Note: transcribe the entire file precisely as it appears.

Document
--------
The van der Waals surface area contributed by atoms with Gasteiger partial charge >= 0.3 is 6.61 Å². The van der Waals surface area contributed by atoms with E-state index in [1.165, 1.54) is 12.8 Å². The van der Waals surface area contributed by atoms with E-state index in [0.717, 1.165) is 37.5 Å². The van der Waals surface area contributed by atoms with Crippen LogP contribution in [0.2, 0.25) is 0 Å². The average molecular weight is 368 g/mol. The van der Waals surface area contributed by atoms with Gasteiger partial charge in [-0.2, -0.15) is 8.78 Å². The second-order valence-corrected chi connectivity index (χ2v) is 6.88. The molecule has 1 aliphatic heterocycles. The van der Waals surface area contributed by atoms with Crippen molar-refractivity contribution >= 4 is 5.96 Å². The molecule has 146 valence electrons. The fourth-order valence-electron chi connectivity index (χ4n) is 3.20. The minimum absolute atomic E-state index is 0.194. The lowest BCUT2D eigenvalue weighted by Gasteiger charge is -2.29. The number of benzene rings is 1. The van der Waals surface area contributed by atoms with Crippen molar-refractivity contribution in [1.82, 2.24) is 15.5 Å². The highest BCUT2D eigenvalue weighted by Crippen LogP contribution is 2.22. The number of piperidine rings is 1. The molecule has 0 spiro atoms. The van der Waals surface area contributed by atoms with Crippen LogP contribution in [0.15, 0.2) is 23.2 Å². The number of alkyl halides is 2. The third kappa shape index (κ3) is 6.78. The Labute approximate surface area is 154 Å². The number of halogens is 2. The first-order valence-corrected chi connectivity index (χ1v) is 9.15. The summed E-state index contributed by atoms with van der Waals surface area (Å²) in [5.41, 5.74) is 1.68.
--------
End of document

The van der Waals surface area contributed by atoms with Gasteiger partial charge >= 0.3 is 6.61 Å². The van der Waals surface area contributed by atoms with E-state index in [1.165, 1.54) is 12.8 Å². The van der Waals surface area contributed by atoms with E-state index in [0.717, 1.165) is 37.5 Å². The van der Waals surface area contributed by atoms with Crippen LogP contribution in [0.2, 0.25) is 0 Å². The average molecular weight is 368 g/mol. The van der Waals surface area contributed by atoms with Gasteiger partial charge in [-0.2, -0.15) is 8.78 Å². The second-order valence-corrected chi connectivity index (χ2v) is 6.88. The molecule has 1 aliphatic heterocycles. The van der Waals surface area contributed by atoms with Crippen molar-refractivity contribution >= 4 is 5.96 Å². The molecule has 146 valence electrons. The fourth-order valence-electron chi connectivity index (χ4n) is 3.20. The minimum absolute atomic E-state index is 0.194. The lowest BCUT2D eigenvalue weighted by Gasteiger charge is -2.29. The number of benzene rings is 1. The van der Waals surface area contributed by atoms with Crippen molar-refractivity contribution in [1.82, 2.24) is 15.5 Å². The highest BCUT2D eigenvalue weighted by Crippen LogP contribution is 2.22. The number of piperidine rings is 1. The molecule has 0 spiro atoms. The van der Waals surface area contributed by atoms with Crippen LogP contribution in [0.15, 0.2) is 23.2 Å². The number of alkyl halides is 2. The third kappa shape index (κ3) is 6.78. The Labute approximate surface area is 154 Å². The number of halogens is 2. The first-order valence-corrected chi connectivity index (χ1v) is 9.15. The summed E-state index contributed by atoms with van der Waals surface area (Å²) in [5.41, 5.74) is 1.68.